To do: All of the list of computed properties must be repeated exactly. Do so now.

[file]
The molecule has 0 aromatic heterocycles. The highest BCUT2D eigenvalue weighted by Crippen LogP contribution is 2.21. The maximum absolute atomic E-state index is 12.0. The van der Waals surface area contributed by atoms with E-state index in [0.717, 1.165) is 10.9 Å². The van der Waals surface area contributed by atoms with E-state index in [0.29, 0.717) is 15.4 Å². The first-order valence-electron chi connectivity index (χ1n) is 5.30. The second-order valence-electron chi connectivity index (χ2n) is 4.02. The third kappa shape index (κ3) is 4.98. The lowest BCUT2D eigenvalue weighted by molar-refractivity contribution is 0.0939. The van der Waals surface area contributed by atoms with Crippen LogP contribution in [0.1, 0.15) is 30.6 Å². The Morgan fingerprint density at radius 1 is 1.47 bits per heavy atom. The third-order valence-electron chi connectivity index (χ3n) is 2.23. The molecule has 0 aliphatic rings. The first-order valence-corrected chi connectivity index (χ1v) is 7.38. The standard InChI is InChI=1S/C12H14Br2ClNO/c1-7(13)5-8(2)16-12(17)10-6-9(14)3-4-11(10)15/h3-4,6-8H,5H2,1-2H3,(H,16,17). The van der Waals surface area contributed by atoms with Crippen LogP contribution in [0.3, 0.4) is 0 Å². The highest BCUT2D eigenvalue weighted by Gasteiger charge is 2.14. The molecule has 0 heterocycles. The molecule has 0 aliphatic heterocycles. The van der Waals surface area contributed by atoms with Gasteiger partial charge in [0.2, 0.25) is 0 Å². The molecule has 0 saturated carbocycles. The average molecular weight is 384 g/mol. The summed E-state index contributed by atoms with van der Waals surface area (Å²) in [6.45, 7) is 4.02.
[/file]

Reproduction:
The molecule has 0 aromatic heterocycles. The highest BCUT2D eigenvalue weighted by Crippen LogP contribution is 2.21. The maximum absolute atomic E-state index is 12.0. The van der Waals surface area contributed by atoms with E-state index in [0.717, 1.165) is 10.9 Å². The van der Waals surface area contributed by atoms with E-state index in [0.29, 0.717) is 15.4 Å². The first-order valence-electron chi connectivity index (χ1n) is 5.30. The second-order valence-electron chi connectivity index (χ2n) is 4.02. The third kappa shape index (κ3) is 4.98. The lowest BCUT2D eigenvalue weighted by molar-refractivity contribution is 0.0939. The van der Waals surface area contributed by atoms with Crippen LogP contribution in [0.1, 0.15) is 30.6 Å². The Morgan fingerprint density at radius 1 is 1.47 bits per heavy atom. The third-order valence-electron chi connectivity index (χ3n) is 2.23. The molecule has 0 aliphatic rings. The first-order valence-corrected chi connectivity index (χ1v) is 7.38. The standard InChI is InChI=1S/C12H14Br2ClNO/c1-7(13)5-8(2)16-12(17)10-6-9(14)3-4-11(10)15/h3-4,6-8H,5H2,1-2H3,(H,16,17). The van der Waals surface area contributed by atoms with Crippen LogP contribution in [0.3, 0.4) is 0 Å². The highest BCUT2D eigenvalue weighted by Gasteiger charge is 2.14. The molecule has 0 heterocycles. The molecule has 0 aliphatic heterocycles. The van der Waals surface area contributed by atoms with Gasteiger partial charge in [0.2, 0.25) is 0 Å². The molecule has 0 saturated carbocycles. The average molecular weight is 384 g/mol. The summed E-state index contributed by atoms with van der Waals surface area (Å²) in [6.45, 7) is 4.02.